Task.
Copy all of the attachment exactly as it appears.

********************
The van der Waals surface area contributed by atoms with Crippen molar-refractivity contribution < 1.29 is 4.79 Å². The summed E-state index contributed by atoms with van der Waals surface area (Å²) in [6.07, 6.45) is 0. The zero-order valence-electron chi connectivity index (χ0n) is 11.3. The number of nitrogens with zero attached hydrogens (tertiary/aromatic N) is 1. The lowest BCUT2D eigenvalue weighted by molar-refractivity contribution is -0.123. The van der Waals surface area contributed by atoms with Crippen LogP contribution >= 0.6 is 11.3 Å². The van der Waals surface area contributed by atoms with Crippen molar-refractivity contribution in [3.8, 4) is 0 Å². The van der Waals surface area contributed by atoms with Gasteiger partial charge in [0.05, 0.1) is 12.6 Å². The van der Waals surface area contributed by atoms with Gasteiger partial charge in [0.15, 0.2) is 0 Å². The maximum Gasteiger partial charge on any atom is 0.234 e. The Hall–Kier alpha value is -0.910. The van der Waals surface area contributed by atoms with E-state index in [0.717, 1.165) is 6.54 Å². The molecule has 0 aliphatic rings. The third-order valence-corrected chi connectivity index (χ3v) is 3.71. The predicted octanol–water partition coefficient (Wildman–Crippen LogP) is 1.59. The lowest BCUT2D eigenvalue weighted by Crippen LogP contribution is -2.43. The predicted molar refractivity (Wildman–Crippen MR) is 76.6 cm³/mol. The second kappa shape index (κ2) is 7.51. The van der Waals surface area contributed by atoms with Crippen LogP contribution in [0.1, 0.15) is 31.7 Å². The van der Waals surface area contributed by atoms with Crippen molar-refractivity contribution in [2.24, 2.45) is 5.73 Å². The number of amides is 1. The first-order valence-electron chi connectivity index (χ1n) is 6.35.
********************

The van der Waals surface area contributed by atoms with Crippen molar-refractivity contribution < 1.29 is 4.79 Å². The summed E-state index contributed by atoms with van der Waals surface area (Å²) in [6.07, 6.45) is 0. The zero-order valence-electron chi connectivity index (χ0n) is 11.3. The number of nitrogens with zero attached hydrogens (tertiary/aromatic N) is 1. The lowest BCUT2D eigenvalue weighted by molar-refractivity contribution is -0.123. The van der Waals surface area contributed by atoms with Crippen LogP contribution >= 0.6 is 11.3 Å². The van der Waals surface area contributed by atoms with Crippen molar-refractivity contribution in [3.8, 4) is 0 Å². The van der Waals surface area contributed by atoms with Gasteiger partial charge in [0.05, 0.1) is 12.6 Å². The van der Waals surface area contributed by atoms with Gasteiger partial charge in [0.15, 0.2) is 0 Å². The maximum Gasteiger partial charge on any atom is 0.234 e. The Hall–Kier alpha value is -0.910. The van der Waals surface area contributed by atoms with E-state index in [0.717, 1.165) is 6.54 Å². The molecule has 0 aliphatic rings. The third-order valence-corrected chi connectivity index (χ3v) is 3.71. The predicted octanol–water partition coefficient (Wildman–Crippen LogP) is 1.59. The lowest BCUT2D eigenvalue weighted by Crippen LogP contribution is -2.43. The predicted molar refractivity (Wildman–Crippen MR) is 76.6 cm³/mol. The second kappa shape index (κ2) is 7.51. The van der Waals surface area contributed by atoms with Crippen LogP contribution in [0.1, 0.15) is 31.7 Å². The van der Waals surface area contributed by atoms with Crippen molar-refractivity contribution in [2.24, 2.45) is 5.73 Å². The number of amides is 1. The first-order valence-electron chi connectivity index (χ1n) is 6.35.